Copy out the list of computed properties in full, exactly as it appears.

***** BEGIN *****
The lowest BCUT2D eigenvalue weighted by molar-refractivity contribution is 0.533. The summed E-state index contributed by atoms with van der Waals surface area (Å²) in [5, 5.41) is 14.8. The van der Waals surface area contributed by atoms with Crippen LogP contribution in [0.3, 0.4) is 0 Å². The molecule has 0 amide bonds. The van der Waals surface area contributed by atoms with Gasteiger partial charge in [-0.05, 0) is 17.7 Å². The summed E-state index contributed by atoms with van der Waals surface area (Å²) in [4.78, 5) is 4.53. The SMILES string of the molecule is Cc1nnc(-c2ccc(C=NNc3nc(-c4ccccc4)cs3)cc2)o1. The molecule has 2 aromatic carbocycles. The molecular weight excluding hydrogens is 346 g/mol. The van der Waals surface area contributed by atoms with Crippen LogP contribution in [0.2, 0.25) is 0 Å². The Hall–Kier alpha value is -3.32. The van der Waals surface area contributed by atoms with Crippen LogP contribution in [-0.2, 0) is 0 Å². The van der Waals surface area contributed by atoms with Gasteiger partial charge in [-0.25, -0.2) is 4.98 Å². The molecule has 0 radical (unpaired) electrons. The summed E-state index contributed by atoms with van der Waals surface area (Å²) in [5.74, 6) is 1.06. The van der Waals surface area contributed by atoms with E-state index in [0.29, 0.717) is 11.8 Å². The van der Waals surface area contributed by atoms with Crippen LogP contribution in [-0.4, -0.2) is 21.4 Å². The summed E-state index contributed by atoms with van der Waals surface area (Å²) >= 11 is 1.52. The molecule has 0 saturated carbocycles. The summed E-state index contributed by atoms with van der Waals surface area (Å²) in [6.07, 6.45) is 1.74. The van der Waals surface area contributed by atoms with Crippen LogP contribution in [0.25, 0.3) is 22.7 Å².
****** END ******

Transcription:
The lowest BCUT2D eigenvalue weighted by molar-refractivity contribution is 0.533. The summed E-state index contributed by atoms with van der Waals surface area (Å²) in [5, 5.41) is 14.8. The van der Waals surface area contributed by atoms with Crippen LogP contribution in [0.3, 0.4) is 0 Å². The molecule has 0 amide bonds. The van der Waals surface area contributed by atoms with Gasteiger partial charge in [-0.05, 0) is 17.7 Å². The summed E-state index contributed by atoms with van der Waals surface area (Å²) in [4.78, 5) is 4.53. The SMILES string of the molecule is Cc1nnc(-c2ccc(C=NNc3nc(-c4ccccc4)cs3)cc2)o1. The molecule has 2 aromatic carbocycles. The molecular weight excluding hydrogens is 346 g/mol. The van der Waals surface area contributed by atoms with Crippen LogP contribution in [0.2, 0.25) is 0 Å². The Hall–Kier alpha value is -3.32. The van der Waals surface area contributed by atoms with Crippen LogP contribution in [-0.2, 0) is 0 Å². The van der Waals surface area contributed by atoms with Gasteiger partial charge in [-0.25, -0.2) is 4.98 Å². The molecule has 0 radical (unpaired) electrons. The summed E-state index contributed by atoms with van der Waals surface area (Å²) in [5.74, 6) is 1.06. The van der Waals surface area contributed by atoms with E-state index in [0.29, 0.717) is 11.8 Å². The van der Waals surface area contributed by atoms with Crippen LogP contribution in [-0.4, -0.2) is 21.4 Å². The summed E-state index contributed by atoms with van der Waals surface area (Å²) >= 11 is 1.52. The molecule has 0 saturated carbocycles. The summed E-state index contributed by atoms with van der Waals surface area (Å²) in [6.07, 6.45) is 1.74. The van der Waals surface area contributed by atoms with Crippen LogP contribution in [0.25, 0.3) is 22.7 Å².